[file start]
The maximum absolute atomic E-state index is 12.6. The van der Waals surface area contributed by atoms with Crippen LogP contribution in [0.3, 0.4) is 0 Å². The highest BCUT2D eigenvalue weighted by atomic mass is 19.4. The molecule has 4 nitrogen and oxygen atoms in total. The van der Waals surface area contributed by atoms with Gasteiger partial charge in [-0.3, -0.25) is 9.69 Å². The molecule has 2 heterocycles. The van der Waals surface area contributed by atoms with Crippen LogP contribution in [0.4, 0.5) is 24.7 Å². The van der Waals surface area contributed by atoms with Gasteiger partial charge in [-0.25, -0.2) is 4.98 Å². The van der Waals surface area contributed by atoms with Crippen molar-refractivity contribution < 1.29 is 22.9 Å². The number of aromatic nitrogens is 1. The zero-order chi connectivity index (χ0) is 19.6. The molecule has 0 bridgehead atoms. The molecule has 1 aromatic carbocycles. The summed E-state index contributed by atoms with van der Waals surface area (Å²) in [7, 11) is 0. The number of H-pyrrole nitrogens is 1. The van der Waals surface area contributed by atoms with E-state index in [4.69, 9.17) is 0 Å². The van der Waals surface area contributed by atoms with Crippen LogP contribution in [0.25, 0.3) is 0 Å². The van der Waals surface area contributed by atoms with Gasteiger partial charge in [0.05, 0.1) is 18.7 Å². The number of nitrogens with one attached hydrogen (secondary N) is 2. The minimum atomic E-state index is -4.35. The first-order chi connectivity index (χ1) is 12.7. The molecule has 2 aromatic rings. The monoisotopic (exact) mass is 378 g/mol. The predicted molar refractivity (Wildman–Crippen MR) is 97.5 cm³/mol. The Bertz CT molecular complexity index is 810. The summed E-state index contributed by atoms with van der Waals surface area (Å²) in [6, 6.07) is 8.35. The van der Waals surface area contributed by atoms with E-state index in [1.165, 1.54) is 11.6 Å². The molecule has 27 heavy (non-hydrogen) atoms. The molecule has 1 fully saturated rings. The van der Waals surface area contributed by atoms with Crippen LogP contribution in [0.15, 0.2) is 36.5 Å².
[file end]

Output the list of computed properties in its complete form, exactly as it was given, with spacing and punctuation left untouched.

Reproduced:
The maximum absolute atomic E-state index is 12.6. The van der Waals surface area contributed by atoms with Crippen LogP contribution in [0.3, 0.4) is 0 Å². The highest BCUT2D eigenvalue weighted by atomic mass is 19.4. The molecule has 4 nitrogen and oxygen atoms in total. The van der Waals surface area contributed by atoms with Gasteiger partial charge in [-0.3, -0.25) is 9.69 Å². The molecule has 2 heterocycles. The van der Waals surface area contributed by atoms with Crippen LogP contribution in [0.4, 0.5) is 24.7 Å². The van der Waals surface area contributed by atoms with Gasteiger partial charge in [-0.25, -0.2) is 4.98 Å². The van der Waals surface area contributed by atoms with Crippen molar-refractivity contribution < 1.29 is 22.9 Å². The number of aromatic nitrogens is 1. The zero-order chi connectivity index (χ0) is 19.6. The molecule has 0 bridgehead atoms. The molecule has 1 aromatic carbocycles. The summed E-state index contributed by atoms with van der Waals surface area (Å²) in [7, 11) is 0. The number of H-pyrrole nitrogens is 1. The van der Waals surface area contributed by atoms with E-state index in [4.69, 9.17) is 0 Å². The van der Waals surface area contributed by atoms with Crippen LogP contribution in [0.25, 0.3) is 0 Å². The van der Waals surface area contributed by atoms with Gasteiger partial charge in [0.05, 0.1) is 18.7 Å². The number of nitrogens with one attached hydrogen (secondary N) is 2. The minimum atomic E-state index is -4.35. The first-order chi connectivity index (χ1) is 12.7. The molecule has 2 aromatic rings. The monoisotopic (exact) mass is 378 g/mol. The predicted molar refractivity (Wildman–Crippen MR) is 97.5 cm³/mol. The Bertz CT molecular complexity index is 810. The summed E-state index contributed by atoms with van der Waals surface area (Å²) in [6, 6.07) is 8.35. The van der Waals surface area contributed by atoms with E-state index in [1.165, 1.54) is 11.6 Å². The molecule has 27 heavy (non-hydrogen) atoms. The molecule has 1 fully saturated rings. The van der Waals surface area contributed by atoms with Crippen LogP contribution in [0.15, 0.2) is 36.5 Å².